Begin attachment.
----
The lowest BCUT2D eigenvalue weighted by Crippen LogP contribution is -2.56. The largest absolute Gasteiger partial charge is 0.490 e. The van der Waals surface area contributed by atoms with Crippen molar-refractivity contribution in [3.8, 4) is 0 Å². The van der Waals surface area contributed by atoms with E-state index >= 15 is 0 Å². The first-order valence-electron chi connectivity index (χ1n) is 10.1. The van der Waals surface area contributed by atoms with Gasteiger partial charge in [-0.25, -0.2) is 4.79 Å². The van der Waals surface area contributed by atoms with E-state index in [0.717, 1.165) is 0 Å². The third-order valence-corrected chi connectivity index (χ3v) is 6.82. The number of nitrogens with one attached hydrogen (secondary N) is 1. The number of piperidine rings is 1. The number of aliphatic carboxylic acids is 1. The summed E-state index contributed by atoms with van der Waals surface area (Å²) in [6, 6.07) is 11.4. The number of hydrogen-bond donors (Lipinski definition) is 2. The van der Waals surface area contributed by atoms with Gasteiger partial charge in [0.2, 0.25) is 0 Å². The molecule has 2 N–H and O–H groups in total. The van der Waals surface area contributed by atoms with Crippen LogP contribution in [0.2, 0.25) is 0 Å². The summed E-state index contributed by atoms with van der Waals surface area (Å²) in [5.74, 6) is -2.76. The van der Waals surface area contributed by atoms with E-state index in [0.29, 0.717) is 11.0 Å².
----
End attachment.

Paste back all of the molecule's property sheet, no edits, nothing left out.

The lowest BCUT2D eigenvalue weighted by Crippen LogP contribution is -2.56. The largest absolute Gasteiger partial charge is 0.490 e. The van der Waals surface area contributed by atoms with Crippen molar-refractivity contribution in [3.8, 4) is 0 Å². The van der Waals surface area contributed by atoms with E-state index >= 15 is 0 Å². The first-order valence-electron chi connectivity index (χ1n) is 10.1. The van der Waals surface area contributed by atoms with Gasteiger partial charge in [-0.25, -0.2) is 4.79 Å². The van der Waals surface area contributed by atoms with E-state index in [0.717, 1.165) is 0 Å². The third-order valence-corrected chi connectivity index (χ3v) is 6.82. The number of nitrogens with one attached hydrogen (secondary N) is 1. The number of piperidine rings is 1. The number of aliphatic carboxylic acids is 1. The summed E-state index contributed by atoms with van der Waals surface area (Å²) in [6, 6.07) is 11.4. The number of hydrogen-bond donors (Lipinski definition) is 2. The van der Waals surface area contributed by atoms with Gasteiger partial charge in [0.2, 0.25) is 0 Å². The molecule has 2 N–H and O–H groups in total. The van der Waals surface area contributed by atoms with Crippen LogP contribution in [0.2, 0.25) is 0 Å². The summed E-state index contributed by atoms with van der Waals surface area (Å²) in [5.74, 6) is -2.76. The van der Waals surface area contributed by atoms with E-state index in [0.29, 0.717) is 11.0 Å².